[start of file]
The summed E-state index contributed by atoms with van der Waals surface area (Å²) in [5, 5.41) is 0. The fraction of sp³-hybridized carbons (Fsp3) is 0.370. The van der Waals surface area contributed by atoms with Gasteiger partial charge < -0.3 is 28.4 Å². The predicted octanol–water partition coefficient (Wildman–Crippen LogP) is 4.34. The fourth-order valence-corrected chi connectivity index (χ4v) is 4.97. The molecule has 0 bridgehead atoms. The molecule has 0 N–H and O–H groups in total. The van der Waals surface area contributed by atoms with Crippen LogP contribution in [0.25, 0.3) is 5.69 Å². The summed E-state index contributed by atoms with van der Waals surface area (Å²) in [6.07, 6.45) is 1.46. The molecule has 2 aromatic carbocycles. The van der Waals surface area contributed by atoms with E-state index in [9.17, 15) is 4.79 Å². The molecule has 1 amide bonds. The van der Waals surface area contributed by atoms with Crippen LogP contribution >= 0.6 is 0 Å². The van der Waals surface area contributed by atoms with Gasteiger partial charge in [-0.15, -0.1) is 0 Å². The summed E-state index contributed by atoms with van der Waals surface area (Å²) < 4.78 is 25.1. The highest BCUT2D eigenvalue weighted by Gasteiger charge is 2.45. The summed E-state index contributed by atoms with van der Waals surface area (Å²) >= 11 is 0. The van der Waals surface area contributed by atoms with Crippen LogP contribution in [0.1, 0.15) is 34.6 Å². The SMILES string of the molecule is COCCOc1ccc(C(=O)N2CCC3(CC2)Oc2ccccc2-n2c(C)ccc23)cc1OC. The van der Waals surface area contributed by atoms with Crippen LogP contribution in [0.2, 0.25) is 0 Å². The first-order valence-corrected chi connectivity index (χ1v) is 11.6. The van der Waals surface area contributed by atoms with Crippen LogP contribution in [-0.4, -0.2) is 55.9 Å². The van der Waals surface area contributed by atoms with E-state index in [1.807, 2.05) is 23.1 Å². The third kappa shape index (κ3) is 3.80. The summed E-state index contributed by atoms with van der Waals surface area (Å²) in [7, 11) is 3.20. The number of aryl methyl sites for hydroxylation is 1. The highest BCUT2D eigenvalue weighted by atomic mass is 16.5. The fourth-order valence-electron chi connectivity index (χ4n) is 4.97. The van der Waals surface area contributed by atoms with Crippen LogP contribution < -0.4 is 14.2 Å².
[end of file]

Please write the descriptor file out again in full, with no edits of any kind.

The summed E-state index contributed by atoms with van der Waals surface area (Å²) in [5, 5.41) is 0. The fraction of sp³-hybridized carbons (Fsp3) is 0.370. The van der Waals surface area contributed by atoms with Gasteiger partial charge < -0.3 is 28.4 Å². The predicted octanol–water partition coefficient (Wildman–Crippen LogP) is 4.34. The fourth-order valence-corrected chi connectivity index (χ4v) is 4.97. The molecule has 0 bridgehead atoms. The molecule has 0 N–H and O–H groups in total. The van der Waals surface area contributed by atoms with Crippen LogP contribution in [0.25, 0.3) is 5.69 Å². The summed E-state index contributed by atoms with van der Waals surface area (Å²) in [6.07, 6.45) is 1.46. The molecule has 2 aromatic carbocycles. The van der Waals surface area contributed by atoms with E-state index in [9.17, 15) is 4.79 Å². The molecule has 1 amide bonds. The van der Waals surface area contributed by atoms with Crippen LogP contribution >= 0.6 is 0 Å². The van der Waals surface area contributed by atoms with Gasteiger partial charge in [-0.15, -0.1) is 0 Å². The summed E-state index contributed by atoms with van der Waals surface area (Å²) < 4.78 is 25.1. The highest BCUT2D eigenvalue weighted by Gasteiger charge is 2.45. The summed E-state index contributed by atoms with van der Waals surface area (Å²) >= 11 is 0. The van der Waals surface area contributed by atoms with Crippen LogP contribution in [0.1, 0.15) is 34.6 Å². The SMILES string of the molecule is COCCOc1ccc(C(=O)N2CCC3(CC2)Oc2ccccc2-n2c(C)ccc23)cc1OC. The van der Waals surface area contributed by atoms with Crippen LogP contribution in [0.2, 0.25) is 0 Å². The first-order valence-corrected chi connectivity index (χ1v) is 11.6. The van der Waals surface area contributed by atoms with Crippen LogP contribution in [-0.4, -0.2) is 55.9 Å². The van der Waals surface area contributed by atoms with E-state index in [1.807, 2.05) is 23.1 Å². The third kappa shape index (κ3) is 3.80. The summed E-state index contributed by atoms with van der Waals surface area (Å²) in [7, 11) is 3.20. The number of aryl methyl sites for hydroxylation is 1. The highest BCUT2D eigenvalue weighted by atomic mass is 16.5. The fourth-order valence-electron chi connectivity index (χ4n) is 4.97. The van der Waals surface area contributed by atoms with Crippen LogP contribution < -0.4 is 14.2 Å².